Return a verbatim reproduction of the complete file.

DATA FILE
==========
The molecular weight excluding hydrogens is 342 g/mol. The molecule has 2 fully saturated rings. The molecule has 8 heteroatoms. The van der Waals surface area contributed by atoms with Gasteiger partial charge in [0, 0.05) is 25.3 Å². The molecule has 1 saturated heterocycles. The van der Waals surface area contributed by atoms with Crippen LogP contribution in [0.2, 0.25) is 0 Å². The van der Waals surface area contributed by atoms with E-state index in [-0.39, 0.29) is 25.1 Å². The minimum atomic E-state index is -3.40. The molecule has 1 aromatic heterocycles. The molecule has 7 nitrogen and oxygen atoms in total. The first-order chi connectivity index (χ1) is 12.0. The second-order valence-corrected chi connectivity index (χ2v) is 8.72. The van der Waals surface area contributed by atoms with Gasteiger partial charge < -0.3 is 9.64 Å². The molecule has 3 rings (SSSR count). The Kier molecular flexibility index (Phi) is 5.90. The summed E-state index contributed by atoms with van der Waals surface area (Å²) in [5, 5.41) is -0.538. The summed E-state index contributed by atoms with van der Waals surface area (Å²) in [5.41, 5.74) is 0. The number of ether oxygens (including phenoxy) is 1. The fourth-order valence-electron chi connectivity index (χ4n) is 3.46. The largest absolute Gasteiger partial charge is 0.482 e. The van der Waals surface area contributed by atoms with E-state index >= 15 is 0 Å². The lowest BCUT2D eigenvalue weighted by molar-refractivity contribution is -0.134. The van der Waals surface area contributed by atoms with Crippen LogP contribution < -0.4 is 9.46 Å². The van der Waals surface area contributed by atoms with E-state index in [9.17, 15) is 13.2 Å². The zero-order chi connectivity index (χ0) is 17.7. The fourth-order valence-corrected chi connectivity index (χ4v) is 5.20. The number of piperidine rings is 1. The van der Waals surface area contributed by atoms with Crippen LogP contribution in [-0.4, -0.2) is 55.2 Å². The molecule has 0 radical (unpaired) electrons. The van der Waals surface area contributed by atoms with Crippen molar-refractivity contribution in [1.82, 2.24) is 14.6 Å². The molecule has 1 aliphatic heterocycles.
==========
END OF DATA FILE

The molecular weight excluding hydrogens is 342 g/mol. The molecule has 2 fully saturated rings. The molecule has 8 heteroatoms. The van der Waals surface area contributed by atoms with Gasteiger partial charge in [0, 0.05) is 25.3 Å². The molecule has 1 saturated heterocycles. The van der Waals surface area contributed by atoms with Crippen LogP contribution in [0.2, 0.25) is 0 Å². The van der Waals surface area contributed by atoms with E-state index in [-0.39, 0.29) is 25.1 Å². The minimum atomic E-state index is -3.40. The molecule has 1 aromatic heterocycles. The molecule has 7 nitrogen and oxygen atoms in total. The first-order chi connectivity index (χ1) is 12.0. The second-order valence-corrected chi connectivity index (χ2v) is 8.72. The van der Waals surface area contributed by atoms with Gasteiger partial charge < -0.3 is 9.64 Å². The molecule has 3 rings (SSSR count). The Kier molecular flexibility index (Phi) is 5.90. The summed E-state index contributed by atoms with van der Waals surface area (Å²) in [5, 5.41) is -0.538. The summed E-state index contributed by atoms with van der Waals surface area (Å²) in [5.41, 5.74) is 0. The number of ether oxygens (including phenoxy) is 1. The fourth-order valence-electron chi connectivity index (χ4n) is 3.46. The largest absolute Gasteiger partial charge is 0.482 e. The van der Waals surface area contributed by atoms with E-state index >= 15 is 0 Å². The lowest BCUT2D eigenvalue weighted by molar-refractivity contribution is -0.134. The van der Waals surface area contributed by atoms with Crippen LogP contribution < -0.4 is 9.46 Å². The van der Waals surface area contributed by atoms with E-state index in [9.17, 15) is 13.2 Å². The zero-order chi connectivity index (χ0) is 17.7. The fourth-order valence-corrected chi connectivity index (χ4v) is 5.20. The number of piperidine rings is 1. The van der Waals surface area contributed by atoms with Crippen LogP contribution in [-0.4, -0.2) is 55.2 Å². The molecule has 0 radical (unpaired) electrons. The van der Waals surface area contributed by atoms with Crippen molar-refractivity contribution in [1.82, 2.24) is 14.6 Å². The molecule has 1 aliphatic heterocycles.